, Newburyport, MA

Local News

January 28, 2014

Big-ticket requests will go before voters


Similar work has been done in recent years at the police station, which is about the same age, Khan said. The funding for that work came from a bequest left for the police department’s use by a deceased resident.

Should voters approve all three fire department requests, it would equal about 20 cents per $1,000 on the tax rate.

The budget

The proposed budget of $20,324,857, up from $18,711,069 this year, is roughly a 8.6 percent rise, more than usual for Seabrook. But figures can be deceiving, officials say, because most of the $1,613,788 increase is due to contractual issues over which officials have no control, said Town Manager Bill Manzi. Specifically, they relate to previous union contracts, approved by voters at past elections, which include salary increases, as well as a more than 20 percent increase in employee health insurance premiums.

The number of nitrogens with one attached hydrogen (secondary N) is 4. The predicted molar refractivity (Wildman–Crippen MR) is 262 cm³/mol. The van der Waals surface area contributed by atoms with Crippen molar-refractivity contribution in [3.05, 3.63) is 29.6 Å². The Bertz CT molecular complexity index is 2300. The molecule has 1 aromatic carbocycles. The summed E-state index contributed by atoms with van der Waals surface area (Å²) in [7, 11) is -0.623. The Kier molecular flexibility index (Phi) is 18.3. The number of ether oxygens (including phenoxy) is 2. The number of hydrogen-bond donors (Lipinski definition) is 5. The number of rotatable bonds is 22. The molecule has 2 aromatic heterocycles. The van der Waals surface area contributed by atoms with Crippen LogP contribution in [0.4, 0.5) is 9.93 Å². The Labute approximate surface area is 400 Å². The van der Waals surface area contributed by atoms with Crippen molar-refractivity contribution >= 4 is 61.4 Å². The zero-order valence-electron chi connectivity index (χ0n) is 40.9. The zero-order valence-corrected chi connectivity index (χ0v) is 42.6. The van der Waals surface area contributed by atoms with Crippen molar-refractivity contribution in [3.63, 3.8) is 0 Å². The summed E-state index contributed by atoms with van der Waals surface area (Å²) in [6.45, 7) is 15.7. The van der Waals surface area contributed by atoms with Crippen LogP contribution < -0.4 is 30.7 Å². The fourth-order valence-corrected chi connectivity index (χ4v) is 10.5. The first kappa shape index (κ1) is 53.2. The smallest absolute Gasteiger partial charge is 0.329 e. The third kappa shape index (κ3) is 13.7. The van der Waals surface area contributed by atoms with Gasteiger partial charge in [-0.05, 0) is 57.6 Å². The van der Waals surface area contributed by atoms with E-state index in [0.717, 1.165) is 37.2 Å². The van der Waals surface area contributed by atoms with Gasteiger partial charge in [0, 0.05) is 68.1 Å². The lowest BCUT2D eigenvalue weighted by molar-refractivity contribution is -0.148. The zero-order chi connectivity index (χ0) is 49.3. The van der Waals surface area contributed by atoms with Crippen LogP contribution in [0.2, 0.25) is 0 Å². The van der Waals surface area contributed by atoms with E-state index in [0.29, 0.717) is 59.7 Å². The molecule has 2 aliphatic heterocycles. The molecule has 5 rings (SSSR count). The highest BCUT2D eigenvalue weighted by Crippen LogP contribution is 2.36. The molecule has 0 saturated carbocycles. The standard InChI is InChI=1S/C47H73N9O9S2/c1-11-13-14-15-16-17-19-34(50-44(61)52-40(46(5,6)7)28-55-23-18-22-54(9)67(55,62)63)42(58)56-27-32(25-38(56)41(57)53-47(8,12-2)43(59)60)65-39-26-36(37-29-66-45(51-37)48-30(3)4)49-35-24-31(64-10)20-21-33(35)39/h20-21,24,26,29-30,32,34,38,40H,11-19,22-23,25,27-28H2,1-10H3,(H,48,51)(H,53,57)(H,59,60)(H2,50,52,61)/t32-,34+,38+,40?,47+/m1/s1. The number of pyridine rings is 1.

Khan said only about 1 percent of the increase represents spending that town officials control.

If voters nix the budget, a default budget of $20,220,230 would automatically go into effect, only about $105,000 less than the budget proposed.

Should voters pass the budget, it is estimated to equal about $7.89 per thousand on the tax rate.

Other money-related warrant questions

The warrant also includes the usual funding requests, such as money for several human service organizations or to buy materials for the town library.

This year, the Water Department is requesting a total of $376,750 in articles, including $178,750 to develop and implement a ground water management plan and $50,000 to clean and rehab all of the town’s wells. The department is also requesting $42,000 to pay for the final phase of the ground water mapping system, and $106,000 to buy a new backhoe/loader. All together, the requests equal about 14 cents on the tax rate.

The Department of Public Works/Parks and Cemeteries is requesting more than half a million dollars in its seven warrant requests, including equipment purchases of $160,000 for a sidewalk snowplow, $135,000 to replace its 1996 loader/backhoe, $60,000 to replace a 1999 plow and $25,000 to replace its 1992 tractor.

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